Click the “OK” button on that dialog to choose the new stream, then click the “OK” button on the workspace dialog to save the changes. Dismiss the prompt by clicking the “Update” button, reading the text before you do as it can be a little confusing for new users.
In essence, whenever you change the definition for a Helix workspace, it means the content you already have is likely no longer what you want. In our case this isn’t true, as we just created the new child stream, but workspaces are such an incredibly powerful abstraction that this is rarely the case. So the Helix Visual Client asks if you’d like to make the most minimal changes necessary to reflect the new workspace view.
Note, that does not include updating existing content or getting new files; the only changes it’s offering to make right now are (1) removing files no longer in use, and (2) moving files that have been mapped differently. It’s trying to make sure you have the right structure to receive the content the workspace specification now entails and don’t have a bunch of old stuff left lying around.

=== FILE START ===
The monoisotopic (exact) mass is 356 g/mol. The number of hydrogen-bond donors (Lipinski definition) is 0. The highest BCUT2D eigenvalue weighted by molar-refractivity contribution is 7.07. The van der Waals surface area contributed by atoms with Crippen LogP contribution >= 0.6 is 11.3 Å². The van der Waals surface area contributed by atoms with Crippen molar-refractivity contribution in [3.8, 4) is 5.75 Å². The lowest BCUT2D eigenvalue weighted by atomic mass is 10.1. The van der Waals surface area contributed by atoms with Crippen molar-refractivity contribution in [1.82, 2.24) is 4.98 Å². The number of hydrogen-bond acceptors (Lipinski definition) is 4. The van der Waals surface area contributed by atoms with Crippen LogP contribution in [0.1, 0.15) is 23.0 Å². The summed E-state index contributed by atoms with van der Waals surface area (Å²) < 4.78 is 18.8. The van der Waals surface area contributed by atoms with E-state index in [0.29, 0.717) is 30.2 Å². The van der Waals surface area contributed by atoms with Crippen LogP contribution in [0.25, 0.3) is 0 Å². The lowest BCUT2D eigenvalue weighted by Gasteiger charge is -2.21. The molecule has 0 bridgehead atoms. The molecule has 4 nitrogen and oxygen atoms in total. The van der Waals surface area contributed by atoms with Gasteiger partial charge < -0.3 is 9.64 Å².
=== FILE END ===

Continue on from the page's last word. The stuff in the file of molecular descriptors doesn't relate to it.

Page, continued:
Once we’ve dismissed that dialog box, choose the “Dashboard” option from the “View” menu, to view the content we’ve yet to receive. Dismiss that dialog box and choose the “Dashboard” option from the “View” menu to see the content we’ve yet to receive. In our case, that’s 80 files. This could be confusing until you realize those are the variants we branched from the Main stream into the Development stream. In Helix, a branch is a variant of a file, which retains a common ancestor and information for merging and other operations. This is a significant distinction with Helix compared to other systems, which is why it’s worth laboring.
The dashboard shows you what needs to be done with the currently selected workspace. In this case, we have a link to “Get latest revisions (80 files)”. When we click it, we’ll get another dialog. This is the standard dialog offered by the Helix Visual Client for sync operations. Click the “Get Revision” button.
After the work completes, there are no more updates to receive, and the workspace view in the left pane shows our local copy populated with the files we branched into the Development stream.
Join us next week for DevOps Digest 305: Automating the Debug Build when we make a few changes within Jenkins to account for the work we completed today.